The solace or the end – The End of Nature (1989)

I like the idea that I can use my blog for wondering aloud and ordering my thoughts. I have just come in the door from a walk and fixed in my mind is the image of a great, old gum tree, standing proudly from a backyard and reaching for the sky; as I was passing, the sinking sun illuminated its western aspect with brilliant light. I stood and watched, and the weight of the city and a day indoors dissolved in that golden light.

Bill McKibben in The End of Nature writes of how humans tend to seek solace in nature, away from the worries of a western world existence. In nature, our worries – financial, existential, emotional and so on – take on a different perspective. Although I stood looking at that gum tree with the houses of the suburb stretching away from me in all directions, I was comforted by the strength of the tree and by the light that came in from afar to reach it, illuminating the texture of the bark.

Walking back along the street towards home I stopped and looked at the fruit forming on the cherry trees that not long ago were dripping white blossoms on the footpath. The fruit on the tree was smooth-skinned and perfect. Below it on the path lay its squashed siblings, trampled underfoot and split. I thought of the big gum tree reaching for the sky, leaning a little to the north and dropping its blossoms each year. I thought of how the cycles of life and the evolution of gum trees and cherry trees are changed and directed utterly by our presence in the landscape.

Bill’s words were still on my mind, and I found myself imagining a world where living organisms exist entirely under the constraints of human actions. I questioned the conclusion that I came to just a few days ago – that nature, twenty one years after the book was wrote, is not dead. At that moment on the street on my way home, I was suddenly aware of how strongly I sought the solace provided by the sunlight on that gum tree, and yet how lonely that tree was in the suburbs and how dependent on the whims of people not to cut it down if it got in the way. I finally understood what Bill meant. Monoculture, manicured gardens, bushland invaded by exotics, genetically modified crops – the list of human adaptations to plant life is endless, and once nature is directed by us humans to this extent, then the idea of nature is itself slowly dying. Once it is gone, there is no going back.

The other beginning – and The Sea Around Us (1951)

Originally written 27 November.

Last week I finished reading The Sea Around Us by Rachel Carson. This week I’m reading The End of Nature by Bill McKibben. Both are outdated, published in 1951 and 1989 respectively. In terms of the facts, it matters. In terms of how these works make me feel, time makes no difference.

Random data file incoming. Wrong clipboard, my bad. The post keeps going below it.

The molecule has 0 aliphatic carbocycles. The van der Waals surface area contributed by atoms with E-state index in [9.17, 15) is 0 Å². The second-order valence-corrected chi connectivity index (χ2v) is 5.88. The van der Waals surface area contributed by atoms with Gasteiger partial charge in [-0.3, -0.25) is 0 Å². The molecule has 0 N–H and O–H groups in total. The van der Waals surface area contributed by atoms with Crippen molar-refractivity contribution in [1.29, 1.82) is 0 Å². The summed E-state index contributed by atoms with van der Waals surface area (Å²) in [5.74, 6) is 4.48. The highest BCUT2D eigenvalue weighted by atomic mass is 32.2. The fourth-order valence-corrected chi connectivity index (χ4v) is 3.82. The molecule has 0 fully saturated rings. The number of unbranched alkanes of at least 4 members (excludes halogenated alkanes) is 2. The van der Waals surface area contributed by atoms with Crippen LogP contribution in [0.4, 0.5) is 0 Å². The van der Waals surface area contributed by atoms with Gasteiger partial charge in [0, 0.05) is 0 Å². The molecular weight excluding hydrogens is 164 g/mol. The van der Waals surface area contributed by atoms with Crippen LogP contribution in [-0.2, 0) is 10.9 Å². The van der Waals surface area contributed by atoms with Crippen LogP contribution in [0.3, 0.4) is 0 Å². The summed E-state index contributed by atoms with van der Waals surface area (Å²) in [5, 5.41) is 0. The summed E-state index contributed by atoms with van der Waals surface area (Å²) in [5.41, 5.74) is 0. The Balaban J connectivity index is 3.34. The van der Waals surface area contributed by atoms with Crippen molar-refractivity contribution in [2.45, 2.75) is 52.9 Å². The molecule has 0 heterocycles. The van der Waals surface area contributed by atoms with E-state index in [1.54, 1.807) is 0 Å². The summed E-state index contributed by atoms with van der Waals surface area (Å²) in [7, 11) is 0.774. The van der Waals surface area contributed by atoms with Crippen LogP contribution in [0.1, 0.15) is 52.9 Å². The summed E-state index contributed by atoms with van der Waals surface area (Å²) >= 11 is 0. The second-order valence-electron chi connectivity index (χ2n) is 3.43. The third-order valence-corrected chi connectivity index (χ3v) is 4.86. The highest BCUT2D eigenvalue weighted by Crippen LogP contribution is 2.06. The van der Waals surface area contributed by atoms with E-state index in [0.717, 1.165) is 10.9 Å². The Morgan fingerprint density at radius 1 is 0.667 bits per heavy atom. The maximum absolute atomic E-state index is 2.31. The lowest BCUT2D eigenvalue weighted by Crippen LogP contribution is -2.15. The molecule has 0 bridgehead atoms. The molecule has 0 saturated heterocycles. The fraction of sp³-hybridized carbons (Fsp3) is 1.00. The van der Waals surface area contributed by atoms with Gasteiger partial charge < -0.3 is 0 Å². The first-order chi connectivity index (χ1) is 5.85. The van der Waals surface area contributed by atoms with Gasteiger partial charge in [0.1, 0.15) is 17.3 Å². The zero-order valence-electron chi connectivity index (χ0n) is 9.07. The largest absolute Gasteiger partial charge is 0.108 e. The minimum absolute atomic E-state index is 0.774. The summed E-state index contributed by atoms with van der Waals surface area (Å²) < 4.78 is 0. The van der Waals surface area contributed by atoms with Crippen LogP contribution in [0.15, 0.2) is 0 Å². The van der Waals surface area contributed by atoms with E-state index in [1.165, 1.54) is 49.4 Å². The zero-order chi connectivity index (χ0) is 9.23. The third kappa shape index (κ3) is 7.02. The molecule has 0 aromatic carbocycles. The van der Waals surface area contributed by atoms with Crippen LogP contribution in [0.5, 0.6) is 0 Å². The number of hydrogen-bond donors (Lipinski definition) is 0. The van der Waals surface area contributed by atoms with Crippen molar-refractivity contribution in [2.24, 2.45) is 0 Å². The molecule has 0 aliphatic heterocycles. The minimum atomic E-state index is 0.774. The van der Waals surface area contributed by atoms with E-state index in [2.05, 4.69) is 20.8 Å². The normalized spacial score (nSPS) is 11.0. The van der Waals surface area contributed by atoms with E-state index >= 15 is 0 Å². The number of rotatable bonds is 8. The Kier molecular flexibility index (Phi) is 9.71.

The Sea Around Us is a beautiful piece of writing, though perhaps it could be considered old-fashioned in style. I write about the ocean all the time and so I am susceptible to reading about it. But Rachel Carson’s writing is unique. I open it now and instantly I can imagine the richness and fullness of the ocean, in terms of the images that Rachel creates. I can see the currents curving around the edge of continents, the seabed rising abruptly into the Atlantic ridge, the weather systems of Australia’s eastern seaboard responding to the air over the Pacific.

Rachel wrote about geological time – long time spans where mountains are built and eroded, where islands come and go. Bill McKibben on the other hand stressed that not everything takes a long time to change: he was writing about the global climate change. In 1989 what he wrote would have been periphery to most people’s concerns. Today it occupies politics around the world. So much has changed.

And yet not everything has changed. Bill argues that nature is dead, because no place on earth is unaffected by humans, as a result of the changes to the atmosphere that our societies have caused. But I don’t think he’s right. I think we’ll cling on to a sense of nature, and maybe we’ll change our understanding of it in order to keep up with a world that is changing. Nature will – or has – become something that clings on to its ‘naturalness’ in the face of human impacts reaching everywhere. But it’s still there. It holds on, like a tree growing crooked on a windy cliff, or a lonely tuft of grass sprouting half way up a sheer cliff. It will be changed by what we do, but it will not die, not as long as this planet continues its slow revolution around the sun.

For me, as I begin to experiment with new forms of writing, The Sea Around Us plays on my mind. It is an example of so much that is important to me: the ocean, the land, the environment, and of course good writing. It is imbued, by its existence and its context, with the politics of environment and of the place of women in society. It is written with passion, creativity and scientific accuracy; it reminds me that the humanities and the sciences belong together, not in opposition as many thinkers would lead us to believe. Bound in the 59 year old cover of this book is a story about the earth. It is majestic and humbling, and full of a sense of wonder. I hope that I never forget it.